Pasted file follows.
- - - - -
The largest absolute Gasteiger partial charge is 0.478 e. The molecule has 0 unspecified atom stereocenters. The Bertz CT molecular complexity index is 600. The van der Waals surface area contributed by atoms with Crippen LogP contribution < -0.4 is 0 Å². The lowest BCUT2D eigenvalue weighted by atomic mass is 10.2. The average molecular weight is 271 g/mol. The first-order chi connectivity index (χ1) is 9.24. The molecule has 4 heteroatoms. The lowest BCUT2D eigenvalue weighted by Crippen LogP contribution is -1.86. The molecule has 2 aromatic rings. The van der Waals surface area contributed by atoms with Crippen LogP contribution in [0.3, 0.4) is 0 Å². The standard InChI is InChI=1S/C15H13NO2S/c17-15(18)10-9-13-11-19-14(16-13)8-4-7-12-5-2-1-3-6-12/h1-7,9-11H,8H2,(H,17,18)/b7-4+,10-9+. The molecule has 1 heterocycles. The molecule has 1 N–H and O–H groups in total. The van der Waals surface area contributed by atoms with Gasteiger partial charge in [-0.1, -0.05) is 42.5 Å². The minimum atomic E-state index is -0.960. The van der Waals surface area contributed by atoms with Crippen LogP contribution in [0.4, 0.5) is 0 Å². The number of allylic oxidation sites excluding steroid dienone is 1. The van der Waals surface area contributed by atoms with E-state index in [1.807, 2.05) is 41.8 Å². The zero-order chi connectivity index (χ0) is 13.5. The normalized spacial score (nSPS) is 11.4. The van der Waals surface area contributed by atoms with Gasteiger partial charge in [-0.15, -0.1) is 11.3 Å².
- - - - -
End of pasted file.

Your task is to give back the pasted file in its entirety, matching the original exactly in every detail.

The largest absolute Gasteiger partial charge is 0.478 e. The molecule has 0 unspecified atom stereocenters. The Bertz CT molecular complexity index is 600. The van der Waals surface area contributed by atoms with Crippen LogP contribution < -0.4 is 0 Å². The lowest BCUT2D eigenvalue weighted by atomic mass is 10.2. The average molecular weight is 271 g/mol. The first-order chi connectivity index (χ1) is 9.24. The molecule has 4 heteroatoms. The lowest BCUT2D eigenvalue weighted by Crippen LogP contribution is -1.86. The molecule has 2 aromatic rings. The van der Waals surface area contributed by atoms with Crippen LogP contribution in [0.3, 0.4) is 0 Å². The standard InChI is InChI=1S/C15H13NO2S/c17-15(18)10-9-13-11-19-14(16-13)8-4-7-12-5-2-1-3-6-12/h1-7,9-11H,8H2,(H,17,18)/b7-4+,10-9+. The molecule has 1 heterocycles. The molecule has 1 N–H and O–H groups in total. The van der Waals surface area contributed by atoms with Gasteiger partial charge in [-0.1, -0.05) is 42.5 Å². The minimum atomic E-state index is -0.960. The van der Waals surface area contributed by atoms with Crippen LogP contribution in [0.4, 0.5) is 0 Å². The number of allylic oxidation sites excluding steroid dienone is 1. The van der Waals surface area contributed by atoms with E-state index in [1.807, 2.05) is 41.8 Å². The zero-order chi connectivity index (χ0) is 13.5. The normalized spacial score (nSPS) is 11.4. The van der Waals surface area contributed by atoms with Gasteiger partial charge in [-0.15, -0.1) is 11.3 Å².